And really asking this question at all times: What source are you getting your information from and what proof do you have that they are more reliable than the CDC and Fauci, and all these other scientists whose life is dedicated to protecting us against these kind of things. Why trust your source over that source? That source that they love so much because they agree with them. But you can say just because you agree with it, that doesn’t mean you should trust it. In fact, you should mistrust it. Ask tough questions. How would these people know this? What is their thinking based on? So you try to get them to start thinking somewhat independently. But to the degree that they love their wormhole, to the degree that they love their alternate reality—it’s giving life to them, because they’re part of the special group that knows. They know about Q and they know about the inside stuff and the democrats eat babies, and you know, they’re part of the inside group. And if they’re feeding off of that, well, you can pray for them and keep on loving them, but it’s going to be hard to—I have a relative who is in this situation and the most sinister thing is, they now have a wall of protection that insulates them from facts. Everything that disagrees with them is by definition fake news. What do you do? That’s scary.

Dan: Yeah, it is.

Greg: I’ll say this, by the way, that the mark of the beast thing, I don’t know where people are getting that, but it’s clear in the Book of Revelation that the mark is 666, or there’s some early manuscripts that have 661. So a lot depends on this. So maybe if it’s 661, then maybe the vaccination IS the mark of the beast. But if it’s 666, then maybe Moderna’s the mark of the beast and Pfizer is sort of a little demon, and Johnson and Johnson’s of God. I don’t know. It’s just—but you have to take it seriously.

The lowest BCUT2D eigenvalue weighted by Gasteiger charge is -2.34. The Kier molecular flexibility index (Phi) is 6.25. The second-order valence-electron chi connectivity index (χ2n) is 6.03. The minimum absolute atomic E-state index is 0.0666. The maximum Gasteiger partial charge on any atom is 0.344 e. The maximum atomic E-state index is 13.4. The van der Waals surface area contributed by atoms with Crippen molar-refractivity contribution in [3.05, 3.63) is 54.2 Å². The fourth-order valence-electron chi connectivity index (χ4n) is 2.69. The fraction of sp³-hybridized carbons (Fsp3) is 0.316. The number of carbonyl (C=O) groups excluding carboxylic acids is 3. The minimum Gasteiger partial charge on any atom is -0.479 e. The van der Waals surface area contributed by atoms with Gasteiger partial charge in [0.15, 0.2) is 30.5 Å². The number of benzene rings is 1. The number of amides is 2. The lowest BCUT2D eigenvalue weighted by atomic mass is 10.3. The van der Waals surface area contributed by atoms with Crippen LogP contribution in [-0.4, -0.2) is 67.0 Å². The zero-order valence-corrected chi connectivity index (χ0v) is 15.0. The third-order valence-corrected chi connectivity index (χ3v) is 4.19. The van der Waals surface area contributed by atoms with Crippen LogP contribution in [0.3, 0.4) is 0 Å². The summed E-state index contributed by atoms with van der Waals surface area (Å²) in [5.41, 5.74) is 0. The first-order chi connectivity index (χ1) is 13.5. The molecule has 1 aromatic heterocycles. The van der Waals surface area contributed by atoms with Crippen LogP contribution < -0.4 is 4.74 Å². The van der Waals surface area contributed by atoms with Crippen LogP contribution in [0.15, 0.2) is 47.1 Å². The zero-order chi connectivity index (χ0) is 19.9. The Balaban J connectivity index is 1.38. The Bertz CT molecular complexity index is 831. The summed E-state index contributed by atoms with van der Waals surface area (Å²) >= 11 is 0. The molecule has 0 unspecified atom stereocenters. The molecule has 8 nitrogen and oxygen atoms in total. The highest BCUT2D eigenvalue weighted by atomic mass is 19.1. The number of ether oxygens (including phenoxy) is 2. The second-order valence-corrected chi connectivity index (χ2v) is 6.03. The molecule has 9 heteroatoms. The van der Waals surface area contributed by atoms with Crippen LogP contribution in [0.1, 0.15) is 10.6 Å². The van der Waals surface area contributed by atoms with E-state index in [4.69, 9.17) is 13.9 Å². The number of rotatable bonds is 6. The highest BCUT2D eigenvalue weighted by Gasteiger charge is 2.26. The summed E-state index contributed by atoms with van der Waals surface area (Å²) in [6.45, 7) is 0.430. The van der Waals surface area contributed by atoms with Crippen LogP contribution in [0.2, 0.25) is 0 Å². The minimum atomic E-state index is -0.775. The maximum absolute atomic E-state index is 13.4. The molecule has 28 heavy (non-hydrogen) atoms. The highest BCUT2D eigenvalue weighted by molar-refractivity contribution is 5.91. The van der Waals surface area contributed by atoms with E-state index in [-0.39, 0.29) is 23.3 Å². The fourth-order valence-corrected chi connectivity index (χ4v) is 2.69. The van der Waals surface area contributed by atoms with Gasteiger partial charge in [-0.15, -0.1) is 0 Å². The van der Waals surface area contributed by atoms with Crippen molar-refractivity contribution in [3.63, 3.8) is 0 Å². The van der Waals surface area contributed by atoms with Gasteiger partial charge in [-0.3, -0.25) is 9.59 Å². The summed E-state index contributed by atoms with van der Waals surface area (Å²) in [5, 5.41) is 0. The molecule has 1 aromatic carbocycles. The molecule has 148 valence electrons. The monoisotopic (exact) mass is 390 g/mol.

Dan: Why anybody who had an investment in Moderna over the last couple of days, probably feels like it’s the mark of the beast. They lost a lot of money over the last couple of days.

Greg: Did they really? I didn’t get into that.

Dan: Well, Pfizer just came out with a COVID pill that eliminates 89% of the symptoms that keep people hospitalized and the high risk cases, and stuff like that.

Cross talk.

Dan: For the record, I did get vaccinated but I do think that natural antibodies are better than the vaccine. However, socially speaking, I think it’s better for society to get vaccinated.

Greg: I just think, unless you have reasons—trust science! Science has gotten us a lot of good. Now I think we need to be very aware that there can be evil people who use science for bad purposes, and who can use science as a worldview and claim anything other than the material world is nonsense. There’s all that, but all things being equal, science is based on we know what reality and finding ways of making nature work for us. It’s eliminated smallpox and you could list a whole bunch of other diseases. So all things being equal, trust it.

Dan: What do you think about, like, if that’s the case, shouldn’t we have vaccines for everything? There’s a thousand different viruses and diseases, and in which case, then, where do you draw the line? I’m not saying that to question coronavirus, because I think this is big enough that we all agree that this is a really bad one and we need to do something about it. But what do you think about other vaccines?

Greg: Well, I think that all things being equal, if you can get rid of something that is plaguing humanity, the better. Realistically you go after the things that are chronic, that cause the most amount of pain, that are most life-inhibiting. And that’s not going to happen for quite some time.

See this podcase about the book, All Creation Groans: Toward a Theology of Disease and Global Health:


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Dan: @thatdankent
Twitter: @reKnewOrg

Greg’s new book: Inspired Imperfection
Dan’s new book: Confident Humility